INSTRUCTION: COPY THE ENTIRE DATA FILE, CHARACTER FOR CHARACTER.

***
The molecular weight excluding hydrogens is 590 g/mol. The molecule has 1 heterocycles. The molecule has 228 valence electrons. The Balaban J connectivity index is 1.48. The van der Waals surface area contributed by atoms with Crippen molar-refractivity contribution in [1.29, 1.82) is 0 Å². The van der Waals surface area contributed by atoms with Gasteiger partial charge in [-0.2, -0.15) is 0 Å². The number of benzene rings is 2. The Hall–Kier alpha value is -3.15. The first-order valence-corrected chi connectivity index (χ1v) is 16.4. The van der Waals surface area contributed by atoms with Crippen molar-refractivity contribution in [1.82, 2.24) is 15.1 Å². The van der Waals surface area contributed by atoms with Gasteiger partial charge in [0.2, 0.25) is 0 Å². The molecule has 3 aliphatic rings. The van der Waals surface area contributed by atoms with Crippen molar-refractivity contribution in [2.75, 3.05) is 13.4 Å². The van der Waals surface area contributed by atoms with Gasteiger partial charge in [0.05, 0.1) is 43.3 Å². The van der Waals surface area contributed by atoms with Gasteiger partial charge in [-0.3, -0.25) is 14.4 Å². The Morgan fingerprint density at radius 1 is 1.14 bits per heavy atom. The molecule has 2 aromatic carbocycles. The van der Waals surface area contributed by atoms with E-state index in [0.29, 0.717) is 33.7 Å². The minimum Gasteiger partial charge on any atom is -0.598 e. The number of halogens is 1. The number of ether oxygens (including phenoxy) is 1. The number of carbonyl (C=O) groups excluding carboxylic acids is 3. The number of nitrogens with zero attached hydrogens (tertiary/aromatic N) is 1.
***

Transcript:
The molecular weight excluding hydrogens is 590 g/mol. The molecule has 1 heterocycles. The molecule has 228 valence electrons. The Balaban J connectivity index is 1.48. The van der Waals surface area contributed by atoms with Crippen molar-refractivity contribution in [1.29, 1.82) is 0 Å². The van der Waals surface area contributed by atoms with Gasteiger partial charge in [-0.2, -0.15) is 0 Å². The number of benzene rings is 2. The Hall–Kier alpha value is -3.15. The first-order valence-corrected chi connectivity index (χ1v) is 16.4. The van der Waals surface area contributed by atoms with Crippen molar-refractivity contribution in [1.82, 2.24) is 15.1 Å². The van der Waals surface area contributed by atoms with Gasteiger partial charge in [0.2, 0.25) is 0 Å². The molecule has 3 aliphatic rings. The van der Waals surface area contributed by atoms with Crippen molar-refractivity contribution in [2.75, 3.05) is 13.4 Å². The van der Waals surface area contributed by atoms with Gasteiger partial charge in [0.05, 0.1) is 43.3 Å². The van der Waals surface area contributed by atoms with Gasteiger partial charge in [-0.3, -0.25) is 14.4 Å². The Morgan fingerprint density at radius 1 is 1.14 bits per heavy atom. The molecule has 2 aromatic carbocycles. The van der Waals surface area contributed by atoms with E-state index in [0.29, 0.717) is 33.7 Å². The minimum Gasteiger partial charge on any atom is -0.598 e. The number of halogens is 1. The number of ether oxygens (including phenoxy) is 1. The number of carbonyl (C=O) groups excluding carboxylic acids is 3. The number of nitrogens with zero attached hydrogens (tertiary/aromatic N) is 1.